I never saw a purple cow; I never hope to see one; but I can tell you, anyhow, I’d rather see than be one. “ Frank Gelett Burgess
Purple, a combination of a striking red and a calming blue, makes a statement. In it’s lighter form, it may portray a gentle softness. In it’s vivid form, we find boldness.
Nature paints the color purple in fields and skies. Thinking of purple sends my mind to a field of lavender with its striking aroma. Psychology Today indicates that the smell of lavender helps with relaxation, but what about the color purple? For some reason a light purple makes me think of smocking, a linen drawer, and a grandmother’s collection of something.
Hollywood makes money from the color purple. Spielburg’s The Color Purple, starring Whoopie Goldberg, Oprah Winfrey, and Danny Glover, is about anything but royalty. As we watch the life of these poor African Americans, we contrast the beauty of the fields surrounding the poor family.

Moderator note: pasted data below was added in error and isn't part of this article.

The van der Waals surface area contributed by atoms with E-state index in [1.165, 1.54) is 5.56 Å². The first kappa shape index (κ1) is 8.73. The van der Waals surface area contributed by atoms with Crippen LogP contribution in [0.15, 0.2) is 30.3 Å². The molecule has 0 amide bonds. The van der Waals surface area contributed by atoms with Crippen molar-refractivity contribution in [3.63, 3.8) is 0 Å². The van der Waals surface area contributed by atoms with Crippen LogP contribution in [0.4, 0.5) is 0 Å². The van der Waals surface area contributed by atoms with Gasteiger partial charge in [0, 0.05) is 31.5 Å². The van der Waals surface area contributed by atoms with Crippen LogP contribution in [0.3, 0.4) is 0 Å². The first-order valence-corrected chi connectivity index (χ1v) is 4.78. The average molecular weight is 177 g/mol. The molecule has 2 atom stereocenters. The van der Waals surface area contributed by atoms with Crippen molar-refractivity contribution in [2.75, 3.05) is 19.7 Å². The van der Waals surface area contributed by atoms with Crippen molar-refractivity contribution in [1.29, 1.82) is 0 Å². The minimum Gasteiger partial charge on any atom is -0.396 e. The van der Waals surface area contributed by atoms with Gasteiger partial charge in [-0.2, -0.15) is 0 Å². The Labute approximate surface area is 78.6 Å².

Traditionally, royalty owned the color purple. Expensive to produce, the color purple was traditionally harvested from a type of mollusk. The pricey cloth it produced was sold to those who could afford it-often the royal class.
A purple heart serves to honor those who have sacrificed. I surely can’t leave out the purple heart given to those who serve so selflessly for our country.
Whether we fancy or don’t prefer the color purple, it demands both our respect and our attention. So, the next time you come across the color purple, stop and give it a second glance. While you’re at it, say a prayer of thanks to God that we have eyes to enjoy this honorable color.